November 22, 2018 at 12:10 am
"The rival networks should get together and reach agreement on a common audience measurement system."
ABS-CBN and GMA Network Inc. have for decades fiercely fought one another for the right to be called the Philippines’ No. 1 television network. The Filipino people have become used to reading press releases declaring that during a certain period GMA or ABS-CBN—the Kapuso and Kapamilya networks, respectively—captured a higher percentage of the nation’s television viewership than the rival network. One recent press release had ABS-CBN garnering a higher percentage—somewhere in the vicinity of 41 percent—of total national TV viewership than GMA, and a subsequent press release proclaimed that GMA had convincingly beaten ABS-CBN in the viewership ratings.
How are these periodic rival claims—mischievous observers call the survey reports praise releases—received by the television-viewing public? Is the public impressed? Do TV viewers regard the survey reports as Gospel truth?
The soundings that I have conducted about the viewership surveys indicates that Filipino TV viewers are not prepared to accept the survey results at face value. More to the point, they are skeptical about the survey findings. They are not ready to believe that during one period GMA had a higher viewership than ABS-CBN and that during another period ABS-CBN left GMA trailing far behind in the viewership tally.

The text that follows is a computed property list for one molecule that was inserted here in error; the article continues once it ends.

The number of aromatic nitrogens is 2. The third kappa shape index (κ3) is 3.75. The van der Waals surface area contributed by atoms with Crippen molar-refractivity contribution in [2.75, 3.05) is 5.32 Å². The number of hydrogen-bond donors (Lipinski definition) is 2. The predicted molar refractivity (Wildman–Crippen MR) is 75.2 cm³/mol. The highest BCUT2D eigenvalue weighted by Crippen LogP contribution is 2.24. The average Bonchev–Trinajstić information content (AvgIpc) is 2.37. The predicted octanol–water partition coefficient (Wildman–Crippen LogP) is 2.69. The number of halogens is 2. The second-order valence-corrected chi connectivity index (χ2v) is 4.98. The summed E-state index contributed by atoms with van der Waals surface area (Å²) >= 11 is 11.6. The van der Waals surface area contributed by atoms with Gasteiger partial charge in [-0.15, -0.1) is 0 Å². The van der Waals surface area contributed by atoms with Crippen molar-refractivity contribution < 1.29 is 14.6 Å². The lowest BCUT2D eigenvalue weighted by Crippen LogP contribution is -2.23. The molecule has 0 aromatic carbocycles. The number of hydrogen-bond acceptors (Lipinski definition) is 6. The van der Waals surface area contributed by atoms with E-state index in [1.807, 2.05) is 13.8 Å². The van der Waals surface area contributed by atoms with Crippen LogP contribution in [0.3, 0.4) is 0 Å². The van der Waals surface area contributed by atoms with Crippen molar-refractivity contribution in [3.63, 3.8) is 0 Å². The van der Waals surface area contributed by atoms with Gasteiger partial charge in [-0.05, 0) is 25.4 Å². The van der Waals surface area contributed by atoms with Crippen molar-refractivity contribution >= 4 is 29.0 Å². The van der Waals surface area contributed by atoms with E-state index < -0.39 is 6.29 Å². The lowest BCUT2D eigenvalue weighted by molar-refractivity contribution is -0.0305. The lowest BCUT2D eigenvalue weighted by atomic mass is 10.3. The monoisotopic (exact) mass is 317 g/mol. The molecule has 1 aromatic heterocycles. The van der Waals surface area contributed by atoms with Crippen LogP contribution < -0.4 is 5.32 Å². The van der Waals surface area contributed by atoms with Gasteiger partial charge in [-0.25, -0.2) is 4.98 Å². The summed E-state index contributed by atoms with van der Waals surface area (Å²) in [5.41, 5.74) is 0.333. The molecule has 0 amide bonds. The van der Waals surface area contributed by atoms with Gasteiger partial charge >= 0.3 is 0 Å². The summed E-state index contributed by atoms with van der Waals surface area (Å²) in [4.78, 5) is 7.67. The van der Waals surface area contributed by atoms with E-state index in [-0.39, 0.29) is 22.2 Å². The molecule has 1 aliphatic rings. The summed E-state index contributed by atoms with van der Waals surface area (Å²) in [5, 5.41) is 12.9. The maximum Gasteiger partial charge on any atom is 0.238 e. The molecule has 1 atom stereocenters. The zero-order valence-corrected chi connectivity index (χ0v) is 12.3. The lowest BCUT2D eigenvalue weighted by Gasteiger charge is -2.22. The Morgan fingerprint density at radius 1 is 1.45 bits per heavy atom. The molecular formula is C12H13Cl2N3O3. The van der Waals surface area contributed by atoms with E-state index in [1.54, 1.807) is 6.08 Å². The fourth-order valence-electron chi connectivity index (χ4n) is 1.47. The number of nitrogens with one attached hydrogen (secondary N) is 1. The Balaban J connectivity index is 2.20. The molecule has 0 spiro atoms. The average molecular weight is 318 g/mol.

The reason for this skepticism is not hard to find. Indeed, it is a no-brainer.
The reason is that the present rating system for Philippine television viewership lends itself to the charge of being self-serving. Each of the two networks has its own rating arrangement. ABS-CBN viewership rating is undertaken by Kantar Media; GMA has Nielsen TV Audience Measurement, which measures that network’s audience share with its NUTAM (National Urban Television Audience Measurement) system. It goes without saying that both Nielsen and Kantar are adamant that its system is far better—far more accurate—than the rival system.
With this situation, with GMA and ABS-CBN each commissioning its own audience measurement entity, how can the Filipino public avoid thinking that the contractor-client relationship produces a not-entirely-objective result? Has Kantar or Nielsen ever released results showing its client losing out in the viewership derby? And if either survey organization found that its client was indeed losing out, would that finding be released? No way. The competition between ABS-CBN and GMA is so fierce that such possibilities are unthinkable.
Yet, the televiewing public in this country has an interest in knowing—maybe even a right to know—which of the two networks is achieving a higher viewership in Metro Manila, Urban Luzon, Visayas and Mindanao in the morning, in the afternoon and in the evening. And it is interested to know which of the two networks’ offerings are scoring higher viewership percentages.
TV viewership measurements must become credible and skepticism-free. The networks have an interest in such a change; after all, what is the point of their paying Kantar and Nielsen so much money if the televiewing pubic is not going to accept their audience measurement figures at face value?
I suggest that GMA and ABS-CBN of their own accord—without prodding from the regulatory authorities —get together and reach agreement on a common audience measurement system, one whose findings will be received by all parties without question. I find it difficult to accept that there is no research organization in this country that enjoys universal trust and respect. Needless to say, such industry change will require a large measure of statesmanship on the managements of ABS-CBN and GMA.
Until such a change comes about, the Filipino televiewing public will have to continue periodically receiving, from both networks, audience measurement data that it neither minds nor believes.